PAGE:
• The universal application of demographic representivity – outside the constitutionally sanctioned areas of the public service, the security forces and the judiciary – is irreconcilable with the maintenance of diversity. Diversity requires numerous centres of cultural, social and economic activity – all existing in mutual toleration and respect. It presupposes a degree of community autonomy and acceptance that there are important spheres of life that should be free from majority interference and control. It creates space for community-based schools, businesses and institutions provided firstly, that none of these excludes anyone on the basis of race or on any of the other grounds that are rightly prohibited by the Constitution; and secondly, that in their diversity, all our citizens should give their first and overarching loyalty to South Africa and to the Constitution. In contrast to this, the pervasive application of demographic ‘representivity’ would mean that minorities would be subject to the control of the majority in every area of their lives – in their jobs, in their schools, in their universities and in their sports. The essence of diversity is that individuals, families and associations should be free to decide how they wish to lead their lives. The foundation of our unity is that we should all do so within the framework of the values and goals contained in the constitution.

• The balance will also be destroyed if the melting-pot view prevails that “healthy osmosis among our various cultures and attributes” should lead to the emergence of a new (composite) African nation – or common identity. Likewise, the assertion of “African hegemony in the context of a multi-cultural and non-racial society” is irreconcilable with the founding principles of equality and human dignity that underlie our Constitution.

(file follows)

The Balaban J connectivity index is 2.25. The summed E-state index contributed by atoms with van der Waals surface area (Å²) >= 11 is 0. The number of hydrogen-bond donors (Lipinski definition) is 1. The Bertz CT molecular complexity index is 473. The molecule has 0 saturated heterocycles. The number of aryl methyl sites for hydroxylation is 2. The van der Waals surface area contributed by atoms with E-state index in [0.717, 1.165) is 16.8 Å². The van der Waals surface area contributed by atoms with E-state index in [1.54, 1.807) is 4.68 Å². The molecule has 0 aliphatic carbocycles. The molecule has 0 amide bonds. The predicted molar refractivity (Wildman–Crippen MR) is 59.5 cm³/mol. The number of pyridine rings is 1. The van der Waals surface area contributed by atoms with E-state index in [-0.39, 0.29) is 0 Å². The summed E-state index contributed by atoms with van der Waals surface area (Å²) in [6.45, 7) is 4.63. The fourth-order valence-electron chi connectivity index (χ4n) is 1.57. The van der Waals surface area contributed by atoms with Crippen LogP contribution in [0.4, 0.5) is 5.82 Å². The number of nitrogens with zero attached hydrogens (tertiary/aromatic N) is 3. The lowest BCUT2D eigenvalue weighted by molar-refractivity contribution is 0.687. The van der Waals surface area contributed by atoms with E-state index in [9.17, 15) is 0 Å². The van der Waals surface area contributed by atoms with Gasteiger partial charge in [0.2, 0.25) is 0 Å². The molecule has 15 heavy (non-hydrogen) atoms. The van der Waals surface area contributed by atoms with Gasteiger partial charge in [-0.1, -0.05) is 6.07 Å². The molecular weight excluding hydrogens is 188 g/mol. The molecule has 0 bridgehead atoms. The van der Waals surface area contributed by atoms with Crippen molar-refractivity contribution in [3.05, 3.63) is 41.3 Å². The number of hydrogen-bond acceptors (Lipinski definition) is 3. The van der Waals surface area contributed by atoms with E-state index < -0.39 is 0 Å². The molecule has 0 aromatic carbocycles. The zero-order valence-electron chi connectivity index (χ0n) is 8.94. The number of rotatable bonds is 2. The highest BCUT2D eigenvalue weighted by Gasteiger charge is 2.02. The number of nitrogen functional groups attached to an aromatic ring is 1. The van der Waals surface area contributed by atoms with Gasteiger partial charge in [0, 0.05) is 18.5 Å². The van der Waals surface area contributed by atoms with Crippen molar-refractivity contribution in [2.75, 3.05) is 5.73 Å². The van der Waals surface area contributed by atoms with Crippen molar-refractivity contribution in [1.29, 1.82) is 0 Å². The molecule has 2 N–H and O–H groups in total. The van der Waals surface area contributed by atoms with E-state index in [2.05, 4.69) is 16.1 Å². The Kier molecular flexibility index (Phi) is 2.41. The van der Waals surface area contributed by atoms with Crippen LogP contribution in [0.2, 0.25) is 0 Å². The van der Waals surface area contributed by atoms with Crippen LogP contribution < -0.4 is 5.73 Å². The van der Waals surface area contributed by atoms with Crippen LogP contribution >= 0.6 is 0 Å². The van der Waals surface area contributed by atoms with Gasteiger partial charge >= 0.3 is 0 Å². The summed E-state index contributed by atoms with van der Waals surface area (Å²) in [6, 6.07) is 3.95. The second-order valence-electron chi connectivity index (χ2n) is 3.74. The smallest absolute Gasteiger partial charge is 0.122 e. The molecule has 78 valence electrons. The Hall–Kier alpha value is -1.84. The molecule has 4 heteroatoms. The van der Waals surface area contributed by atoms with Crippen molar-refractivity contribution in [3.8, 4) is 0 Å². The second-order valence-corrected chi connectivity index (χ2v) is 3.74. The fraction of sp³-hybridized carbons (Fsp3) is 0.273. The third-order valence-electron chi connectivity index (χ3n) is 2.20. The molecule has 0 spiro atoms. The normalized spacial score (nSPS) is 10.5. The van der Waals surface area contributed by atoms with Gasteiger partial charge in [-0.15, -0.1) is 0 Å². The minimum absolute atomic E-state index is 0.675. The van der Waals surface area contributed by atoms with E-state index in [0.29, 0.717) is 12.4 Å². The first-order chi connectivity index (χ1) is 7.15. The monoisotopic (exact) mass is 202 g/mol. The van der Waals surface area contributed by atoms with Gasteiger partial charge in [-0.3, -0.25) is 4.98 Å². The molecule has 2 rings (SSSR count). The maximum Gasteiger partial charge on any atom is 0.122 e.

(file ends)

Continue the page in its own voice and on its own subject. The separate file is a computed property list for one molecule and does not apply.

• In the same manner, calls for the judiciary to identify with, and to be accountable to, the masses “who engaged in the struggle to liberate our country from white minority domination” and to be inspired “by their hopes, dreams and value systems” would mean that South Africans who do not belong to “the masses” would no longer be able to approach the courts with any confidence that their constitutional rights would be upheld. This would destroy, for once and forever, any prospect of maintaining the constitutional balance on which national unity depends.

It is for this reason that I strongly and unreservedly welcome and support the Bill of Responsibilities for the Youth of South Africa that was recently published by the Minister of National Education. It is firmly rooted in the values and spirit of the Constitution and includes principles that should guide not only our youth – but all South Africans. As I mentioned last week, I have some problems with the School Pledge that flowed from the Bill of Responsibilities because to my mind they would have consigned some children on the basis of their race to a situation of perpetual moral inferiority. However, I am sure that with some sensitive editing the Minister will be able to produce a pledge that will, indeed, contribute to our common effort to promote national unity.

These are all issues of fundamental importance to the continued well-being and success of our young democracy. I accordingly welcome the willingness of the government and of such a wide spectrum of community and academic leaders to participate in this conference and to debate these questions. I would, in particular, like to welcome Prof Fernand de Varennes from Murdoch University in Western Australia who will remind us that the questions that we are discussing today, are also seminal to the maintenance of stability and progress in countries throughout the world. Finally, I would like to thank the Konrad Adenauer Foundation for its generous support for the conference and the dialogue that it represents. This is yet another example of its deep and constructive commitment to the continuing success of our multiracial democracy